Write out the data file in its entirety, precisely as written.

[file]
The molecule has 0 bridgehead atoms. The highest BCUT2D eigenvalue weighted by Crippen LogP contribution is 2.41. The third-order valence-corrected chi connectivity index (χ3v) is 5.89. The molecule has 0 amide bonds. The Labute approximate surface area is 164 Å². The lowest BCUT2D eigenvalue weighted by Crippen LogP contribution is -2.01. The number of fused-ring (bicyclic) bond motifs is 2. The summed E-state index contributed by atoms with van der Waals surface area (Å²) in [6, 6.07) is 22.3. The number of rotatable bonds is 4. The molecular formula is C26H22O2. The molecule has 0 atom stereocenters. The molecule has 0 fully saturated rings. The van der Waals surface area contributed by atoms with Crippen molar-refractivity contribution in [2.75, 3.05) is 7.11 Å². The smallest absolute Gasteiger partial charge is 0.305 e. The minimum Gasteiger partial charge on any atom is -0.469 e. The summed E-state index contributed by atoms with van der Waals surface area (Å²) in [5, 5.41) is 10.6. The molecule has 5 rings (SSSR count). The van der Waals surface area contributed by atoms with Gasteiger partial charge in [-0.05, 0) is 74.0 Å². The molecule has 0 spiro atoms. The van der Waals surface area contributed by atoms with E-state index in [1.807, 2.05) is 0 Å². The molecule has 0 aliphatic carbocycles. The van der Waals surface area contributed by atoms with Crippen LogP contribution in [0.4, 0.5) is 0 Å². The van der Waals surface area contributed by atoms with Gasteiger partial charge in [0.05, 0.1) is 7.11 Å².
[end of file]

The molecule has 0 bridgehead atoms. The highest BCUT2D eigenvalue weighted by Crippen LogP contribution is 2.41. The third-order valence-corrected chi connectivity index (χ3v) is 5.89. The molecule has 0 amide bonds. The Labute approximate surface area is 164 Å². The lowest BCUT2D eigenvalue weighted by Crippen LogP contribution is -2.01. The number of fused-ring (bicyclic) bond motifs is 2. The summed E-state index contributed by atoms with van der Waals surface area (Å²) in [6, 6.07) is 22.3. The number of rotatable bonds is 4. The molecular formula is C26H22O2. The molecule has 0 atom stereocenters. The molecule has 0 fully saturated rings. The van der Waals surface area contributed by atoms with Crippen molar-refractivity contribution in [2.75, 3.05) is 7.11 Å². The smallest absolute Gasteiger partial charge is 0.305 e. The minimum Gasteiger partial charge on any atom is -0.469 e. The summed E-state index contributed by atoms with van der Waals surface area (Å²) in [5, 5.41) is 10.6. The molecule has 5 rings (SSSR count). The van der Waals surface area contributed by atoms with Gasteiger partial charge in [-0.05, 0) is 74.0 Å². The molecule has 0 spiro atoms. The van der Waals surface area contributed by atoms with E-state index in [1.807, 2.05) is 0 Å². The molecule has 0 aliphatic carbocycles. The van der Waals surface area contributed by atoms with Crippen LogP contribution in [0.4, 0.5) is 0 Å². The van der Waals surface area contributed by atoms with Gasteiger partial charge in [0.05, 0.1) is 7.11 Å².